In the technology world, big buyers can offer distribution channels. In networking, purchasers also offer greater visibility and a built-in customer base. Biotech and medical device buyers have the cash to fund product development through Food and Drug Administration approval.
M&A exits also can work to a venture capitalist’s advantage.
Sales obviously grant much better liquidity, as VCs – and company managers – get stock and/or cash right away, and the bigger company’s shares likely will be easier to unload.
That conflicts sharply with the scenario in an IPO. To begin with, the offering might not put out enough shares for VCs to gain liquidity. Additionally, venture investors must contend with lock-ups established by investment banks, which keep VCs from selling their shares for at least three months and usually six. Even once the lock-up ends, venture capitalists have to hold their shares for a week or two to keep from selling at a lower price to potential buyers looking to take advantage of shareholders’ readiness to sell.
And while successful IPOs can bring in more money to venture firms than sales, the public market doesn’t necessarily provide better return-on-investment figures. As Mr. Koontz explains, companies that go public often are in a portfolio five or six years before an IPO, but sales come much earlier in a company’s development, often in about two years.
Making predictions for 1999, most VCs expect little change in the M&A market, and few expect strategic buyers to lose interest. Some changes to current Securities and Exchange Commission regulations, however, may add a new dynamic.
Sutter Hill Ventures’ Paul Wythes recalls when acquirers wanted to assure a purchase would be accretive to earnings. Today, companies just write off large chunks of the cost of a purchase as in-process research-and-development (IPR&D) and tell investors and Wall Street that while the purchase will hurt earnings this year, the company will be back on track the following year.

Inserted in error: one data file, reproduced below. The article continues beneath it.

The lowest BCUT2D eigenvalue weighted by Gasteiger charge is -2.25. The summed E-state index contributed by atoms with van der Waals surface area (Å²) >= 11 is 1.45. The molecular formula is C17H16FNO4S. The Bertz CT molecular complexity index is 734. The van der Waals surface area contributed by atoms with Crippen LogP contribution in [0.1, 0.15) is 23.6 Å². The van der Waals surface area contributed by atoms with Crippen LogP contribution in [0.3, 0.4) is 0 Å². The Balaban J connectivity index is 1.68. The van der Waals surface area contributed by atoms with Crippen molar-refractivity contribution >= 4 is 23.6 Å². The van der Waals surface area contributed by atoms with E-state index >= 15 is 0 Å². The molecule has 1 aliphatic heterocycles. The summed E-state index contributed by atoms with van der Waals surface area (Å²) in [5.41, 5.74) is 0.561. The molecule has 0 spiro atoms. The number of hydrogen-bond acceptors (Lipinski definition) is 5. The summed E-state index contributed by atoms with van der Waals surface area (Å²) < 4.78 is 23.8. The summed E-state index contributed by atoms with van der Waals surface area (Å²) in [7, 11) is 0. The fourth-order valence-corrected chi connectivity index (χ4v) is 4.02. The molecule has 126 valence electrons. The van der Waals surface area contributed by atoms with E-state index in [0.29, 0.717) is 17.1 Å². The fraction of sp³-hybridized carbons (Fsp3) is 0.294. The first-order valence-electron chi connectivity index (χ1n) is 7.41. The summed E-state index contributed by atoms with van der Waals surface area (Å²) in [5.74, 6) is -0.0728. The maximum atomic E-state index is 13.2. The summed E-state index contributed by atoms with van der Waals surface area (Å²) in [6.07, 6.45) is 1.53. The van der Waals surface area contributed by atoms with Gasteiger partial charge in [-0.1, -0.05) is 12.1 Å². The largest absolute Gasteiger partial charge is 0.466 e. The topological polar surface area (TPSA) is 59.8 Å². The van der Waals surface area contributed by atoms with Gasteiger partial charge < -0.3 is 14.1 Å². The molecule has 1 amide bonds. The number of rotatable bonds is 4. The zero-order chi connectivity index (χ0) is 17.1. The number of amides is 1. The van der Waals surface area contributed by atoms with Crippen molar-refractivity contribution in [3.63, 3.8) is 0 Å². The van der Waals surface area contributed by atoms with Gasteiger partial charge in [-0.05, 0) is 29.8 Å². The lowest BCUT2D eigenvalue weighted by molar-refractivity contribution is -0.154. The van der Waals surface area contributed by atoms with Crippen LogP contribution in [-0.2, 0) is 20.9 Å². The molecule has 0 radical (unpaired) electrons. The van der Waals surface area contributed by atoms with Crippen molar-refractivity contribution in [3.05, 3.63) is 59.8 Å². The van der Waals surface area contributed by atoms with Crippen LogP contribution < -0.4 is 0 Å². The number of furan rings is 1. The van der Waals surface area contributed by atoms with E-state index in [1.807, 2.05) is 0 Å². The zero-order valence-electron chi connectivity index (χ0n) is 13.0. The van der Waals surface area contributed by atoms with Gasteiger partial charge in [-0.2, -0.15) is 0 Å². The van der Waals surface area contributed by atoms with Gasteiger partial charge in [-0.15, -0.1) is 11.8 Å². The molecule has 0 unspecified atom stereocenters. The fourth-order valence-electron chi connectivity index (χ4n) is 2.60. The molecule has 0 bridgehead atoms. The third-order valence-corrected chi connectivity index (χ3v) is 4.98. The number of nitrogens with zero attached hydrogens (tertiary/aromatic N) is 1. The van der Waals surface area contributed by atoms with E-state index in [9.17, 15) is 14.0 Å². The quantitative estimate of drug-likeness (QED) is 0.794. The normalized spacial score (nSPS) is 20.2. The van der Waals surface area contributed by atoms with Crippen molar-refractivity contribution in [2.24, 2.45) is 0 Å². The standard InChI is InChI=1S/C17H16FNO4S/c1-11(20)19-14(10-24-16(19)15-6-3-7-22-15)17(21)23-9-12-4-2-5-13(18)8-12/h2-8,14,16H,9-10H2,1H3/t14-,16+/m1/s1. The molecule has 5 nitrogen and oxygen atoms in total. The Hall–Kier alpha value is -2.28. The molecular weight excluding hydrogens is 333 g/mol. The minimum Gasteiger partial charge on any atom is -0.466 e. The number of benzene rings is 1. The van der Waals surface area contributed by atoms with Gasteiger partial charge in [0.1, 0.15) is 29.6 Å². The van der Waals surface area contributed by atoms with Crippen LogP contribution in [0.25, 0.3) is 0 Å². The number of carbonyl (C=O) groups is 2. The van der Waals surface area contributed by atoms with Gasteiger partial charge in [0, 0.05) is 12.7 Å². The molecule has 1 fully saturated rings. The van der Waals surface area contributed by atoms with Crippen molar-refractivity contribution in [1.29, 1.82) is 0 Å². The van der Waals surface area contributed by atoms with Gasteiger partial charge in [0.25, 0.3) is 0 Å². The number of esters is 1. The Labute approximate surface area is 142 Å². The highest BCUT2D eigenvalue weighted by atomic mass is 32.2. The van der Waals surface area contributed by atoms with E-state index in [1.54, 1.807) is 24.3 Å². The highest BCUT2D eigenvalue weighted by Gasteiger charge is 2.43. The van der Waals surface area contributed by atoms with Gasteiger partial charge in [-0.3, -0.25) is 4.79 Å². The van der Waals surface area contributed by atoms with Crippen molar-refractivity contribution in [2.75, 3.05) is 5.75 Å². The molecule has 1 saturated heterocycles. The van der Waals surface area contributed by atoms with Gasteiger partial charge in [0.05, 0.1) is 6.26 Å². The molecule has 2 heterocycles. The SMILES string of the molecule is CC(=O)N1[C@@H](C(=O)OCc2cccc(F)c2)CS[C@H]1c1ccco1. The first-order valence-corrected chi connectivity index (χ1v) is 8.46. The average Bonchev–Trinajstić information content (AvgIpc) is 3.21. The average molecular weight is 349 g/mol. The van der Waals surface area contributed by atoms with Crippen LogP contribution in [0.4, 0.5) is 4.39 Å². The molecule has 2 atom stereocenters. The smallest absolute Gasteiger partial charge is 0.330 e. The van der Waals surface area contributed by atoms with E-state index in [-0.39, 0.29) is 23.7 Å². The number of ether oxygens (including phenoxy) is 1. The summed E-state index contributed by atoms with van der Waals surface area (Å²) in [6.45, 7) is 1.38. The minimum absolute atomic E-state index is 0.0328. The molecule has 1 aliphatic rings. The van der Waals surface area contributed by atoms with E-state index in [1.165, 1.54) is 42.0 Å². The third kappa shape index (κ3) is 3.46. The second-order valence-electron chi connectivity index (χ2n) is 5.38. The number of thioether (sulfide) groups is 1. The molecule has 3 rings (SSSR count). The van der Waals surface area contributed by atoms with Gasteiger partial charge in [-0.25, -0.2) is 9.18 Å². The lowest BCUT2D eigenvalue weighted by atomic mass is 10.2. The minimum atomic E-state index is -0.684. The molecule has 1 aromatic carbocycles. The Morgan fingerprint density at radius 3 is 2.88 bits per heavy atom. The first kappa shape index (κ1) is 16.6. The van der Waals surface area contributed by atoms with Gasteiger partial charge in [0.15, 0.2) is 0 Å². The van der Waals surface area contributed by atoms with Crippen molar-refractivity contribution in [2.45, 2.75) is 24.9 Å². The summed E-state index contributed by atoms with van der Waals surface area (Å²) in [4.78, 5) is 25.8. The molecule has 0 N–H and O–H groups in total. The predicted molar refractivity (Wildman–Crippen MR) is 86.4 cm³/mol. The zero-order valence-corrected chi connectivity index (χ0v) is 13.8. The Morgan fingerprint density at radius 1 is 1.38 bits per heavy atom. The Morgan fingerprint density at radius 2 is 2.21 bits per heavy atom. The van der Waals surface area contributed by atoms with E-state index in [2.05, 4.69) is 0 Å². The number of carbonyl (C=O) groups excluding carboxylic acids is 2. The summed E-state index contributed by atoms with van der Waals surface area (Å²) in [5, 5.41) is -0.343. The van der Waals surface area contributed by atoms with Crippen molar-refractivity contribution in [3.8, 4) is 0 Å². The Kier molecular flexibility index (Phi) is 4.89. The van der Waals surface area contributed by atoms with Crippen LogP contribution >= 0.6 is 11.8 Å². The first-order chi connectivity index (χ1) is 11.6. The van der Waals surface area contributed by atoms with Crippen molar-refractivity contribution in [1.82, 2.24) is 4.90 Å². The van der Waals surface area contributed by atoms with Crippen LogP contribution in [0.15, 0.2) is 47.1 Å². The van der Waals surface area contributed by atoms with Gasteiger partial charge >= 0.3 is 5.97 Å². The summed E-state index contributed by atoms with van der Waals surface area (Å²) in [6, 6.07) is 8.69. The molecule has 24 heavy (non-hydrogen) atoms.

However, Mr. Wythes cautions that an SEC crackdown on IPR&D write-offs (VCJ, March, page 5) could dampen would-be buyers’ interest. When accounting for the difference between a purchased company’s assets and the higher sales price, acquirers often chalk some of it up to the value of research and development underway at the purchased enterprise. Otherwise, the acquirer would have to count that difference as “goodwill” and amortize it over several years. By using an IPR&D write-off, the buyer takes a one-time hit against earnings, not over several years.
In general, however, Mr. Frazier expects life-sciences and health-care companies to continue looking for sales, mostly because they must. As the public markets hold these industries out of favor and VCs shy away from them as well, there are few other choices.
Big Increases, Declines Tell a Story
But even M&A wasn’t particularly kind to venture-backed health-care, medical and biotechnology companies last year. Thirteen venture-backed biotechnology companies were sold last year, compared with 10 in 1997. Nineteen medical/health enterprises were bought, an increase of one from 1997.
The bigger story, however, is in the average prices for these companies.
Biotechnology company sale prices averaged $24.14 million last year, down dramatically from 1997’s $60.92 million and 1996’s $48.53 million. Last year’s figure is better, however, than 1995’s $18.27 million or 1994’s $19.38 million.
Medical/health sales prices have been tumbling since 1995’s average of $77.69 million. The figure slid to $71.55 in 1996 and continued falling to $53.24 million in 1997. The average slumped to $38.78 million last year.
The picture was much brighter when it came to communications, computers and electronics companies.
From 1993 to 1998, the computer sector has sold more venture-backed companies each year than any other industry. In 1998, 78 computer enterprises were sold, an increase from 1997’s 64 and 1996’s 34. Twenty-three communications companies were sold last year, a decrease of one from 1997 and an increase from 1996’s 19. Electronics sales have seen a steady, if modest, increase in sales since 1995. That year, five enterprises were sold. The figure edged up to six in 1996, then to nine in 1997 and 12 last year.